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Algorithms Hold the Key to Your Analytics Success

Blog - Advanced Analytics, Analytics

Here is Jim’s 4th take on the Analytics Mindset Series. If you have missed his earlier musings, follow the links below:
https://www.msrcosmos.com/blog/advanced-analytics-i-can-do-that-right/
https://www.msrcosmos.com/blog/choosing-a-bi-tool-does-it-matter/
https://www.msrcosmos.com/blog/Your-analytics-ought-to-be-in-the-cloud

If you’ve been following along my recent blog path, this topic should come as no surprise to you – skip to the next paragraph, oh faithful one. For those reading for the first time – welcome – allow me to quickly summarize those prior musings to make sure you are up-to-speed. In my prior blogs, my basic positions were that a) advanced analytics should be the eventual goal of your data project (https://tinyurl.com/yyssmke8); b) the BI tool itself is not the most important thing to focus on (https://tinyurl.com/y5onj8vb); c) take advantage of cloud analytics to achieve the greatest returns on your project (https://tinyurl.com/y5y8tk9h).

Given those premises, and keeping in mind the ultimate goal of maturing your analytics capability, let’s chat about the what, why, and how of algorithms.

What? a process or set of rules to be followed in calculations or other problem-solving operations, especially by a computer (dictionary.com). A generic start, but at least something from which we can build understanding. From this description, one could see that the programming code itself is algorithmic in nature, and that is quite true. Thus, at the most basic level, an algorithm in our context is most often expressed as a code that is written to perform specific functions, and executed within the context of your application to produce outputs that are useful in an analytical way. So, if an algorithm is “just” code, what makes it so important?

Cloud Glossy Flyer

Why? As we know, computer code is an assemblage of logic statements, calculations, and actions that determine how the software reacts to various inputs (data from keyboards, clicks, or other systems). Algorithms are coding objects that have a specific purpose in a larger scheme; that is, they take specific inputs, manipulate them in a scientific or modeled approach, to produce outputs that have value in a larger context. Analogy – let’s take Nanna’s Irish soda bread recipe. The individual ingredients (code) have no special value in and of themselves. Yet, when they are assembled in a specific portion and sequence, it is then that the magic is revealed. One could say that the recipe is an algorithm that unlocks the wonder of that loaf. Of course, the algorithms you deploy might not be as tasty – but certainly more germane to your business objectives, and include additional elements that computers excel at.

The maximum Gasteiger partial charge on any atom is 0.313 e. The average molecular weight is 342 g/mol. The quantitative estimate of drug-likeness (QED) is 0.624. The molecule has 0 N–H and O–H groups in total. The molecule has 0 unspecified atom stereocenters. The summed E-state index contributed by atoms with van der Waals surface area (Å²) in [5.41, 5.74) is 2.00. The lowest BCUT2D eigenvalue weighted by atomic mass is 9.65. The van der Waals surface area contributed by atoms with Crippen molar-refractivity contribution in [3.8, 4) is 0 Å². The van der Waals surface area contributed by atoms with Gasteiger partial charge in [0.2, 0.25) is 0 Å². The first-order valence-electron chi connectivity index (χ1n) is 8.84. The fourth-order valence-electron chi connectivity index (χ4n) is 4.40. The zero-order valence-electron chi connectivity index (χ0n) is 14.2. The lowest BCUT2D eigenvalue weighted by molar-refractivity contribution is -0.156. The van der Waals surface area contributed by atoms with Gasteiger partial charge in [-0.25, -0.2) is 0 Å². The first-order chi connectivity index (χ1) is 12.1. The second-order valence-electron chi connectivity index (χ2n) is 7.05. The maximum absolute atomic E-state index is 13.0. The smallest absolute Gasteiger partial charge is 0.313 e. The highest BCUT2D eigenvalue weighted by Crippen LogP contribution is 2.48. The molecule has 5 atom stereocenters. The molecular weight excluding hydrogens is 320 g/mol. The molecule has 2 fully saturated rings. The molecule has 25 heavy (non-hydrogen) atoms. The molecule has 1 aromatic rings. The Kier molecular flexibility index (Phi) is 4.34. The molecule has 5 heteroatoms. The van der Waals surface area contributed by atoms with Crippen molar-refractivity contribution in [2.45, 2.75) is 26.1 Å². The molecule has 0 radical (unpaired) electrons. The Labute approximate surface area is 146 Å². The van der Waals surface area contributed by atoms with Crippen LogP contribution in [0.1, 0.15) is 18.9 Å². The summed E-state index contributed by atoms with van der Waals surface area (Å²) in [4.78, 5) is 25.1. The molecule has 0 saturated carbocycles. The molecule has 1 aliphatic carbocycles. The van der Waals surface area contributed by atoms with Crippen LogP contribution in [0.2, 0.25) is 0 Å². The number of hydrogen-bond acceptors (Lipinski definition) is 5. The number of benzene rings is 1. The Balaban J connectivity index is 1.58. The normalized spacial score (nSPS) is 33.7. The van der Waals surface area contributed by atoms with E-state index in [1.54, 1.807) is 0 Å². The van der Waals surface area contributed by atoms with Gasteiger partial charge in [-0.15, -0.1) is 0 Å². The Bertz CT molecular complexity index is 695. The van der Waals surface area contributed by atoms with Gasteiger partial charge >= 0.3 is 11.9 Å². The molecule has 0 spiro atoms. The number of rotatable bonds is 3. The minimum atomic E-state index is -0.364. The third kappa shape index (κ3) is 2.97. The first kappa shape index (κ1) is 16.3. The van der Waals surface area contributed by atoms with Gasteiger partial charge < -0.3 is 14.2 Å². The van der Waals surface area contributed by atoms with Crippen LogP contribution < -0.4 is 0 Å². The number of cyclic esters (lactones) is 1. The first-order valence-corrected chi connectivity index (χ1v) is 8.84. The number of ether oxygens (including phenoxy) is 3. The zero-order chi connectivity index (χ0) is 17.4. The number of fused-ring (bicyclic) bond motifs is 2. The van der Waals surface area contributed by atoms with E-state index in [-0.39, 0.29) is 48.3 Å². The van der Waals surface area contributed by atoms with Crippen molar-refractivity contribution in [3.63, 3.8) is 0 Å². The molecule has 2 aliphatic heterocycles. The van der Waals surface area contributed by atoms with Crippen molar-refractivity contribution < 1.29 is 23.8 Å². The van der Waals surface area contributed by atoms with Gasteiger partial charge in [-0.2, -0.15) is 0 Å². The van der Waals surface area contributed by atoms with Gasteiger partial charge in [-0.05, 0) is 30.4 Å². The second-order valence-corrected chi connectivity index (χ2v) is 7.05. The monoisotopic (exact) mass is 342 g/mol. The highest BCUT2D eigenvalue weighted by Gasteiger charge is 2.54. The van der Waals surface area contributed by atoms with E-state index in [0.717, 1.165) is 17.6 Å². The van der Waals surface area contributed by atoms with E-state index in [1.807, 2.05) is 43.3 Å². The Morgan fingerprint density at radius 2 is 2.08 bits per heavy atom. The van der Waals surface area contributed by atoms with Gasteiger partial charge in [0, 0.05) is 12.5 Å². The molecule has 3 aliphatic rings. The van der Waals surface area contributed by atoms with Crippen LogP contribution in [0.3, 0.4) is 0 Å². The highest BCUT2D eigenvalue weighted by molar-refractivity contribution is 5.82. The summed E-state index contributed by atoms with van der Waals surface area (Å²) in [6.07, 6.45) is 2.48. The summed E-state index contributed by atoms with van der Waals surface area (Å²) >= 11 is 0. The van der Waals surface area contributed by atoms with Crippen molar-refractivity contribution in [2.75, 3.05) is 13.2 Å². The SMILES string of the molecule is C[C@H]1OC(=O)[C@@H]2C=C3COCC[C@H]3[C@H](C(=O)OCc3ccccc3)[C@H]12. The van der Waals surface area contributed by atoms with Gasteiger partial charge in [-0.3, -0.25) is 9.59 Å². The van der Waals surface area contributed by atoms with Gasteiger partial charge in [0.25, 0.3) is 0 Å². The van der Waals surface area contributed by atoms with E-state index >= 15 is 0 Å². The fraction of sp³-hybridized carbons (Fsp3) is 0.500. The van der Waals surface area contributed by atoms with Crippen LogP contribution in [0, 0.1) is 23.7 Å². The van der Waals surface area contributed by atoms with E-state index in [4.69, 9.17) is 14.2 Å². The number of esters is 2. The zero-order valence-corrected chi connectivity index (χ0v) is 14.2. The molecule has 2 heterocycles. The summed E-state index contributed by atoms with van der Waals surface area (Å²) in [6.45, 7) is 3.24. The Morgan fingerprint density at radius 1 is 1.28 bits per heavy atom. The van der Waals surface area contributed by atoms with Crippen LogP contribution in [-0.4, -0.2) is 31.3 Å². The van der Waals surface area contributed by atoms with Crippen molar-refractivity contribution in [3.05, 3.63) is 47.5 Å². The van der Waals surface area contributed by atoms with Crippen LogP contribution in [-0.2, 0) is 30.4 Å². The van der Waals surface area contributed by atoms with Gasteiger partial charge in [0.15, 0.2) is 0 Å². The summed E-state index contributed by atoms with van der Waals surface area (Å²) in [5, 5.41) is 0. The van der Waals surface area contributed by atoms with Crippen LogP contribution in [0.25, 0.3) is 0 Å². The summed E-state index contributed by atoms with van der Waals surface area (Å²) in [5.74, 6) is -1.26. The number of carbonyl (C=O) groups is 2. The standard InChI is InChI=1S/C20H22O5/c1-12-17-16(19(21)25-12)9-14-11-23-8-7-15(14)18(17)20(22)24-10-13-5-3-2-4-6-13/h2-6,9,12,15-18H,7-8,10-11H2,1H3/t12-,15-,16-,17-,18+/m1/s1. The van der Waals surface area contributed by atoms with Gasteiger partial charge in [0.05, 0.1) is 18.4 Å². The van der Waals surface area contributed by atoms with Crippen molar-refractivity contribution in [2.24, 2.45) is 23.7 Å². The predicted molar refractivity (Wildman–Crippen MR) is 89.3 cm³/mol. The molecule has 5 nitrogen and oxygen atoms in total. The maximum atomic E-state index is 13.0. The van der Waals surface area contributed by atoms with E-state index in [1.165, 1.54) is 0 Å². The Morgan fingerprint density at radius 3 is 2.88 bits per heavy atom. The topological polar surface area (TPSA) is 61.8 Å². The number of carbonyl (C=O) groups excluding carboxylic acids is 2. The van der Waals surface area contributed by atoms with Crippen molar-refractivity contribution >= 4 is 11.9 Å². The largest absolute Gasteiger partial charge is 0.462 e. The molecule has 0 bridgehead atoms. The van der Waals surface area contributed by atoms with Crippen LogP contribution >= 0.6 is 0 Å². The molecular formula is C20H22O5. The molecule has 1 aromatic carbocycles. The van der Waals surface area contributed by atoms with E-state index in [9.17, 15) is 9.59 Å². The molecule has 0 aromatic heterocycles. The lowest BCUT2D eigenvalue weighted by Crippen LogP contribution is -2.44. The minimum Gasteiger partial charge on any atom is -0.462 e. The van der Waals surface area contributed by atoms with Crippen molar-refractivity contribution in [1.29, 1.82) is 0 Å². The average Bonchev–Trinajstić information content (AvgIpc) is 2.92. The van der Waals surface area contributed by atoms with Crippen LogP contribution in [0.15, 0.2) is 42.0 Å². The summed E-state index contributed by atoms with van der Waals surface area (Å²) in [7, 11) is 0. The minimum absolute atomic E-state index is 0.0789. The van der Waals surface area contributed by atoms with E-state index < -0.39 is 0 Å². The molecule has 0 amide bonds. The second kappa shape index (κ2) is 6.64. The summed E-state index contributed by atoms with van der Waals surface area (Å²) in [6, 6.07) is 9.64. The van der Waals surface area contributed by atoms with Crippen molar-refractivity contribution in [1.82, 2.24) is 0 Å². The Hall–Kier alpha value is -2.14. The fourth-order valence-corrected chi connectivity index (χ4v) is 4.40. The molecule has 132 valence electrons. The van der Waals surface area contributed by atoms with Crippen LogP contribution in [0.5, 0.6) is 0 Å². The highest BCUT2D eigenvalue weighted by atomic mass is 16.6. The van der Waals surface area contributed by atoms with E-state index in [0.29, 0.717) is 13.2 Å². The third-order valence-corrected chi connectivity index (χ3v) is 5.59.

How? When you get down to it, this is the crux of the matter. How does one create an algorithm? Where do the inspiration and raw materials come from? Once created, how do I use the algorithm within the context of my analytics framework? Let’s examine this one at a time…

Where is your pain?  Let’s say you are working with the Sales team to improve their strike ($) and hit (win) rates. Currently, the Sales team accepts proposals from customers and treats them with equal importance. The VP of Sales is looking for a way to understand the nature of a customer proposal and derive a score such that it would help the team prioritize those opportunities that provide the greatest value. This is the making of an algorithm, wouldn’t you say? There are data elements to consider (customer history, market history, complexity, potential revenue, etc.) as you work with business experts, data scientists, and data engineers to test models that provide outputs that (hopefully) indicate the relative attractiveness of that proposal. The model could be used to inform where limited resources should be applied, among other things.

It’s alive! To bring your scoring model alive, the data science team can no doubt use any number of tools available in the marketplace. Open source has provided abundant resources – like R, Python, and Spark – through which your algorithm can come to life. However, many enterprises prefer to scale their solution using licensed products that provide integrated capabilities across development, visualization, and governance requirements. Either way, this is the step where you will use data to train and improve the model over time as you drive to production readiness.

Hey, look at me! We have this fantastic algorithm that Sales loves, now we need to surface it for greatest impact and accessibility. Certainly, you can embed the scoring metric within the Sales pipeline dashboard along with other key data about pending deals. Better still, create a specific “top deal targets” page on your intranet or mobile app that sales teams (and C-suite) can easily see on a daily basis – a good way to drive interest to these algorithmic endeavors and, along with it, additional budget support. Another option – integrate the scoring metric directly with your Sales/CRM tool so that busy teams don’t have to go into another screen to see this data, it is right there in the tool they use on a daily basis.

analytics-glossy

Analytics frameworks that utilize dashboards and tabular reports (I’m looking at you Finance) have been standard fare for over a decade and are still useful in the modern approach. Through the adroit use of algorithms, however, you have the ability to unlock insights that form the basis of your enterprise advantage. Unleash that advantage and you just might become the analytics hero of your organization.

This blog was originally published on LinkedIn
https://www.linkedin.com/pulse/algorithms-hold-key-your-analytics-success-jim-mulholland/

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